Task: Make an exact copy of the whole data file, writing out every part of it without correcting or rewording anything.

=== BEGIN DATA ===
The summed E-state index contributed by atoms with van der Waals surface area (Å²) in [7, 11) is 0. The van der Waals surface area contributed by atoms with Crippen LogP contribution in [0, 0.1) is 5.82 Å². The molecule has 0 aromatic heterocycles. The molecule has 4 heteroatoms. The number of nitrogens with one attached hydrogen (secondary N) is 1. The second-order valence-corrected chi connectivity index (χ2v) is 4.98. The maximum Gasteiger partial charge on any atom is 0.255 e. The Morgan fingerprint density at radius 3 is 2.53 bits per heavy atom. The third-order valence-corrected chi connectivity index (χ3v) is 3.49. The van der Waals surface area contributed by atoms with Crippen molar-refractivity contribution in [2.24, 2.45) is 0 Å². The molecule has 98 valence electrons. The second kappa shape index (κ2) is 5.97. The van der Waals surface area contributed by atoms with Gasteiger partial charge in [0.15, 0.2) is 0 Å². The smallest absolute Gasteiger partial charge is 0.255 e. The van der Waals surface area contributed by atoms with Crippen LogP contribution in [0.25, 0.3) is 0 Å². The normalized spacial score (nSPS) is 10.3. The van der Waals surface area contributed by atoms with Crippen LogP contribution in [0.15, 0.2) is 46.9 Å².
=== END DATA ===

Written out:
The summed E-state index contributed by atoms with van der Waals surface area (Å²) in [7, 11) is 0. The van der Waals surface area contributed by atoms with Crippen LogP contribution in [0, 0.1) is 5.82 Å². The molecule has 0 aromatic heterocycles. The molecule has 4 heteroatoms. The number of nitrogens with one attached hydrogen (secondary N) is 1. The second-order valence-corrected chi connectivity index (χ2v) is 4.98. The maximum Gasteiger partial charge on any atom is 0.255 e. The Morgan fingerprint density at radius 3 is 2.53 bits per heavy atom. The third-order valence-corrected chi connectivity index (χ3v) is 3.49. The van der Waals surface area contributed by atoms with Crippen molar-refractivity contribution in [2.24, 2.45) is 0 Å². The molecule has 98 valence electrons. The second kappa shape index (κ2) is 5.97. The van der Waals surface area contributed by atoms with Gasteiger partial charge in [0.15, 0.2) is 0 Å². The smallest absolute Gasteiger partial charge is 0.255 e. The van der Waals surface area contributed by atoms with Crippen LogP contribution in [0.25, 0.3) is 0 Å². The normalized spacial score (nSPS) is 10.3. The van der Waals surface area contributed by atoms with Crippen LogP contribution in [0.15, 0.2) is 46.9 Å².